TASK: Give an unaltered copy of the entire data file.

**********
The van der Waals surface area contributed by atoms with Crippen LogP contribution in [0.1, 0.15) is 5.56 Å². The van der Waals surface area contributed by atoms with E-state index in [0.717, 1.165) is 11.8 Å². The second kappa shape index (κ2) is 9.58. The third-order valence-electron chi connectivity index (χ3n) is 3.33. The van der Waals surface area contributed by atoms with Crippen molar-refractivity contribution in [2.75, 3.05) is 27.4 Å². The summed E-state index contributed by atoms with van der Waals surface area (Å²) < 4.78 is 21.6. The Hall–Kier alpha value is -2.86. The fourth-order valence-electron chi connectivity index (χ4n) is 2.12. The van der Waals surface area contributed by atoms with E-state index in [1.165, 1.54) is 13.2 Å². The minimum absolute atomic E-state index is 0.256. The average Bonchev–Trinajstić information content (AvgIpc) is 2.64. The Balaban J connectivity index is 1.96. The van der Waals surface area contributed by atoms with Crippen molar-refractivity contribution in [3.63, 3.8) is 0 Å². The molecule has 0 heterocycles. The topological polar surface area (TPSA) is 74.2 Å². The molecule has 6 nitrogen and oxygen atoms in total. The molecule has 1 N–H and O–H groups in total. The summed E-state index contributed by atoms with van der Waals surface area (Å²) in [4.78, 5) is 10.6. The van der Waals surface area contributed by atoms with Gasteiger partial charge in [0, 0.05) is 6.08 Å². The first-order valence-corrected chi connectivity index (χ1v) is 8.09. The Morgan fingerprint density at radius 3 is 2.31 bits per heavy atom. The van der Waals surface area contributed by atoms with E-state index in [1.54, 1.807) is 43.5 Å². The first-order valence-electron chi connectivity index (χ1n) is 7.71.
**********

The van der Waals surface area contributed by atoms with Crippen LogP contribution in [0.1, 0.15) is 5.56 Å². The van der Waals surface area contributed by atoms with E-state index in [0.717, 1.165) is 11.8 Å². The second kappa shape index (κ2) is 9.58. The third-order valence-electron chi connectivity index (χ3n) is 3.33. The van der Waals surface area contributed by atoms with Crippen molar-refractivity contribution in [2.75, 3.05) is 27.4 Å². The summed E-state index contributed by atoms with van der Waals surface area (Å²) < 4.78 is 21.6. The Hall–Kier alpha value is -2.86. The fourth-order valence-electron chi connectivity index (χ4n) is 2.12. The van der Waals surface area contributed by atoms with E-state index in [1.165, 1.54) is 13.2 Å². The minimum absolute atomic E-state index is 0.256. The average Bonchev–Trinajstić information content (AvgIpc) is 2.64. The Balaban J connectivity index is 1.96. The van der Waals surface area contributed by atoms with Crippen molar-refractivity contribution in [3.63, 3.8) is 0 Å². The molecule has 0 heterocycles. The topological polar surface area (TPSA) is 74.2 Å². The molecule has 6 nitrogen and oxygen atoms in total. The molecule has 1 N–H and O–H groups in total. The summed E-state index contributed by atoms with van der Waals surface area (Å²) in [4.78, 5) is 10.6. The van der Waals surface area contributed by atoms with Gasteiger partial charge in [0, 0.05) is 6.08 Å². The first-order valence-corrected chi connectivity index (χ1v) is 8.09. The Morgan fingerprint density at radius 3 is 2.31 bits per heavy atom. The van der Waals surface area contributed by atoms with E-state index in [1.54, 1.807) is 43.5 Å². The first-order valence-electron chi connectivity index (χ1n) is 7.71.